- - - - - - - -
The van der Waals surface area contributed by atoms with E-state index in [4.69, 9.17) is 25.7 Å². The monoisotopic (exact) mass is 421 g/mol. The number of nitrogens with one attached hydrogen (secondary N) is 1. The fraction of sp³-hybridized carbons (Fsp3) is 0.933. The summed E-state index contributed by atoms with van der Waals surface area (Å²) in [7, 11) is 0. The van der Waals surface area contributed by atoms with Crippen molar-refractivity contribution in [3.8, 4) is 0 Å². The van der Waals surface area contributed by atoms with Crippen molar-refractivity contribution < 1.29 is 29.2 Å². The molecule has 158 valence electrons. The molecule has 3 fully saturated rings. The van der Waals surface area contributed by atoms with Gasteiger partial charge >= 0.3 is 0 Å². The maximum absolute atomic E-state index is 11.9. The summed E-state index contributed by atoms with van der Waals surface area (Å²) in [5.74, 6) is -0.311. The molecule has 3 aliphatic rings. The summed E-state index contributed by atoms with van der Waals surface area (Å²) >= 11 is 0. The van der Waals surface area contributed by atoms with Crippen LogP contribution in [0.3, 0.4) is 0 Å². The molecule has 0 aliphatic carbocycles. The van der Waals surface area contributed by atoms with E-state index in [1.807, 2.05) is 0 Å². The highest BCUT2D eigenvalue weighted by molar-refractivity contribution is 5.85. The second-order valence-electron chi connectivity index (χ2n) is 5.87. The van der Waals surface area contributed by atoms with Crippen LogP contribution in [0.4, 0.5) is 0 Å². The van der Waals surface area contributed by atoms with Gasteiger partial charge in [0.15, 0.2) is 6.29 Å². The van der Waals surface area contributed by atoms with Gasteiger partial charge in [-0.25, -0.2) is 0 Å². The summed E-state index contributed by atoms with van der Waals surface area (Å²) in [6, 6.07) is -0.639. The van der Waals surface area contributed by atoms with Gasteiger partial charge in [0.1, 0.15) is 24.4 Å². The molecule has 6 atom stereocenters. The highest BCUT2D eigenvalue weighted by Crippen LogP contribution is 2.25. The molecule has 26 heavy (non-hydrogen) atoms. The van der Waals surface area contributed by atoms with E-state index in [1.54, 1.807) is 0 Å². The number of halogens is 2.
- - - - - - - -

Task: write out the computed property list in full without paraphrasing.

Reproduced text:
The van der Waals surface area contributed by atoms with E-state index in [4.69, 9.17) is 25.7 Å². The monoisotopic (exact) mass is 421 g/mol. The number of nitrogens with one attached hydrogen (secondary N) is 1. The fraction of sp³-hybridized carbons (Fsp3) is 0.933. The summed E-state index contributed by atoms with van der Waals surface area (Å²) in [7, 11) is 0. The van der Waals surface area contributed by atoms with Crippen molar-refractivity contribution in [3.8, 4) is 0 Å². The van der Waals surface area contributed by atoms with Crippen molar-refractivity contribution < 1.29 is 29.2 Å². The molecule has 158 valence electrons. The molecule has 3 fully saturated rings. The van der Waals surface area contributed by atoms with Gasteiger partial charge >= 0.3 is 0 Å². The maximum absolute atomic E-state index is 11.9. The summed E-state index contributed by atoms with van der Waals surface area (Å²) in [5.74, 6) is -0.311. The molecule has 3 aliphatic rings. The summed E-state index contributed by atoms with van der Waals surface area (Å²) >= 11 is 0. The van der Waals surface area contributed by atoms with Crippen LogP contribution in [0.3, 0.4) is 0 Å². The molecule has 0 aliphatic carbocycles. The van der Waals surface area contributed by atoms with E-state index in [1.807, 2.05) is 0 Å². The highest BCUT2D eigenvalue weighted by molar-refractivity contribution is 5.85. The second-order valence-electron chi connectivity index (χ2n) is 5.87. The van der Waals surface area contributed by atoms with Crippen LogP contribution in [0.4, 0.5) is 0 Å². The van der Waals surface area contributed by atoms with Gasteiger partial charge in [0.15, 0.2) is 6.29 Å². The van der Waals surface area contributed by atoms with Gasteiger partial charge in [-0.25, -0.2) is 0 Å². The summed E-state index contributed by atoms with van der Waals surface area (Å²) in [6, 6.07) is -0.639. The van der Waals surface area contributed by atoms with Gasteiger partial charge in [0.1, 0.15) is 24.4 Å². The molecule has 6 atom stereocenters. The highest BCUT2D eigenvalue weighted by Crippen LogP contribution is 2.25. The molecule has 26 heavy (non-hydrogen) atoms. The van der Waals surface area contributed by atoms with E-state index in [1.54, 1.807) is 0 Å². The number of halogens is 2.